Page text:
Catherine Alliott ponders all the benefits of having the husband live next door.
When I was asked to write a piece about whether it might ever be better for husbands to live next door, I almost ran to the computer. Of course! Why wouldn’t it be? There are surely endless benefits! Firstly – and most obviously – there’s the cooking. (I presume, God help us, he’s not allowed to pop in for sustenance?) Think of it, no more – “What’s for supper?” No more going to the fridge with a sinking heart knowing you’re only going to find half a lemon, lots of tonic and a piece of cheese? I’d live permanently on macaroni cheese – hence the cheese – and poached eggs, hence our chickens. He, next door, would live on hamburgers (I make them, he wouldn’t bother) and curries (again, I make them, he’d go to Tescos.) We’d be in heaven. No more compromising and toying with a bit of fish and salad neither of us particularly like, no more eating at nine o’clock, by when I am, quite hungry and therefore quite stroppy. I like to eat at eight, he likes to wind down after a hellish commute and have a long cocktail hour, wandering round his garden drink in hand and who can blame him? I, on the other hand, might have had a drink in my hand for some time and need to mop up the excess.
Then there’s the laundry. I don’t pretend I iron his shirts these days, but I do bung them in the washing machine and hang them out and there seem to be an awful lot of them. Happily, he doesn’t get through two a day as one of my friend’s husbands does, changing into a clean one when he gets home from work and chucking both in the laundry basket at night which I really think is the limit. He’d have been next door long ago. Still on the domestic front, I could make a hell of a mess in the kitchen, leave it all until the morning and not even have to clear it up the next day! And now I sense I’m losing a few of you here. You see, I am the secret slob in this household, not vice versa, as I know is the fashion in most relationships. My husband was in the army, from whence he emerged with expressions like “surface training” and “squaring things away”. My roots, on the other hand, are still firmly in the student kitchen where once, my friend Carrie and I, after the washing up from a supper party had festered in the sink for three days, threw it away. Just one casserole dish. But we simply couldn’t face it you see, it had gone hard and – you know…crusty. Anyway, I digress.
In another room, there’s the telly viewing. With the hubby safely next door it would be goodbye tedious natural history programmes and hello drama. Arrivederci serious documentaries and bienvenue frivolous ones. Lots of Wills and Kate trawls and plenty of One Born Every Minute. (I can quite see how this doesn’t go down well with the boys as they’re toying with their tuna steak, but isn’t it riveting?) Imagine being in sole command of the remote without having to relinquish it? A friend’s husband – he of the two shirts a day, incidentally – takes it to the loo with him. You’re right, it’s beginning to smack of a serious personality disorder.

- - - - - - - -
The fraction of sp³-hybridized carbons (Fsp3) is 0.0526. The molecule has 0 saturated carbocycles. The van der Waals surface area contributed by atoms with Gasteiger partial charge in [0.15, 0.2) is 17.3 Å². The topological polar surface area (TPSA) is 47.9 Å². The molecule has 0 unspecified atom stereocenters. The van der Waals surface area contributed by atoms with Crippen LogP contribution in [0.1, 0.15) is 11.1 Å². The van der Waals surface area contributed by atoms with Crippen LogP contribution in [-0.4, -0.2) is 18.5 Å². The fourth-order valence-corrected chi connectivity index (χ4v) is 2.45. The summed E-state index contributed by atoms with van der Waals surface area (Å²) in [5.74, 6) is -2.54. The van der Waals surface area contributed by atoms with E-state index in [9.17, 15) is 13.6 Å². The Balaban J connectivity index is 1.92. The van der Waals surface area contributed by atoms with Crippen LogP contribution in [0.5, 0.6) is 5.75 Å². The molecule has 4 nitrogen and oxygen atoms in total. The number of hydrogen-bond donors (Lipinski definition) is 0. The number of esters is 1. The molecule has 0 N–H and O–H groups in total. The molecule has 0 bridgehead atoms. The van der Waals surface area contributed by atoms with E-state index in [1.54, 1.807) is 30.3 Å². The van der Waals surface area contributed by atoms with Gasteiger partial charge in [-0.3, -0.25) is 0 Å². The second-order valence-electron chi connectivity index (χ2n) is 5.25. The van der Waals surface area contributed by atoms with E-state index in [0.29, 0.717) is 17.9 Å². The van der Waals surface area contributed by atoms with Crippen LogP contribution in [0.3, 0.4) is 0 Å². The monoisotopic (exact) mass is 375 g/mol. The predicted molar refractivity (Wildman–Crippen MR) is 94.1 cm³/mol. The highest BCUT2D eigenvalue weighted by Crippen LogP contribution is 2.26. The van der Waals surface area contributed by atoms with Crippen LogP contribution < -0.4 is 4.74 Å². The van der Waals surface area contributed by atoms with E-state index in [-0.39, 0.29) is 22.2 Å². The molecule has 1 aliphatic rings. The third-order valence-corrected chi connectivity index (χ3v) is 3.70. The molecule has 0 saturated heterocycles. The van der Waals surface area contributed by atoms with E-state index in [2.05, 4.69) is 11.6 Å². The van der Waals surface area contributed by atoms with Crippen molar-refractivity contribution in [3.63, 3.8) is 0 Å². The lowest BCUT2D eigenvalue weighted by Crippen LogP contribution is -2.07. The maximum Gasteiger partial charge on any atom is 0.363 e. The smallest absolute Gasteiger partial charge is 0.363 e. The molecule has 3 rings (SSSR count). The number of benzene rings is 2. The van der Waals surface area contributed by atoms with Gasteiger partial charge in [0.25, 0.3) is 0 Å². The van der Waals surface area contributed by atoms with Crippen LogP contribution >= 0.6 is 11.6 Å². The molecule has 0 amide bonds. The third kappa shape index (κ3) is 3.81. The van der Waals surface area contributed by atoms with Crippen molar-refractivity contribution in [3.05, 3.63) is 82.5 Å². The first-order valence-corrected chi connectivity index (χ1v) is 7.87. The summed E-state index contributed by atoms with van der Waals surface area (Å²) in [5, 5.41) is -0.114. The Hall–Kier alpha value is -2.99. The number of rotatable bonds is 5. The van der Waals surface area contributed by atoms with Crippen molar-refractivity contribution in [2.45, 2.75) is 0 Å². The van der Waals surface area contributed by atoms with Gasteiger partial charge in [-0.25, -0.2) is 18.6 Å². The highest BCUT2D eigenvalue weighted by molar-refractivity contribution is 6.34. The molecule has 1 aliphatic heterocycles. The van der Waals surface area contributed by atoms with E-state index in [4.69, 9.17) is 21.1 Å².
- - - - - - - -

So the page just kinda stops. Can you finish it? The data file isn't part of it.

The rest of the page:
And what about the shopping? All those secret carrier bags that are hustled quickly upstairs and squirrelled under the bed – no more waiting ’til the coast is clear to retrieve the precious dress which is getting horribly creased to hang in the wardrobe beside the other one you haven’t worn yet. Oh – and the telephone! So what if you’ve been on the phone to Sarah for an hour and a half and you hear his key in the door? No more winding up the conversation and jumping up to look busy with the supper, just cruise on through for another hour, nonchalantly swinging your legs over the arm of the chair.
But then again…I quite like winding it up with Sarah and chatting to him when he gets home. And I quite like being poured a G&T and not having to get it myself, and wandering round the garden chewing the fat. And whilst it would be heaven to live on the food I like, might it not pale after a while? Eating alone night after night? So maybe, if he did live next door, we could meet half way? Down the garden perhaps, over the fence, drinks in hand. And then later – so that no one has to cook or wash it up – we could perhaps saunter down to the Italian in town, for dinner?
When Ella married the handsome, celebrated artist Sebastian Montclair at just nineteen she was madly in love. Now, those blissful years of marriage have turned into the very definition of an unconventional set-up. Separated in every way but distance, Sebastian resides in an outhouse across the lawn from Ella’s ramshackle farmhouse. With an ex-husband living under her nose and a home crowded by hostile teenaged children, gender-confused chickens – not to mention her hyper critical mother whose own marriage slips spectacularly off the rails – Ella finds comfort in the company of the very charming gardener, Ludo. Then out of the blue Sebastian decides to move on, catching Ella horribly unawares. How much longer can she hide from what really destroyed her marriage . . . and the secret she continues to keep?
Best-selling author Catherine Alliott writes her books in the garden or on the sofa at her home in a rural spot on the Herts/Bucks border. Catherine shares her home with her family and a menagerie of animals. My Husband Next Door (Michael Joseph) is available now.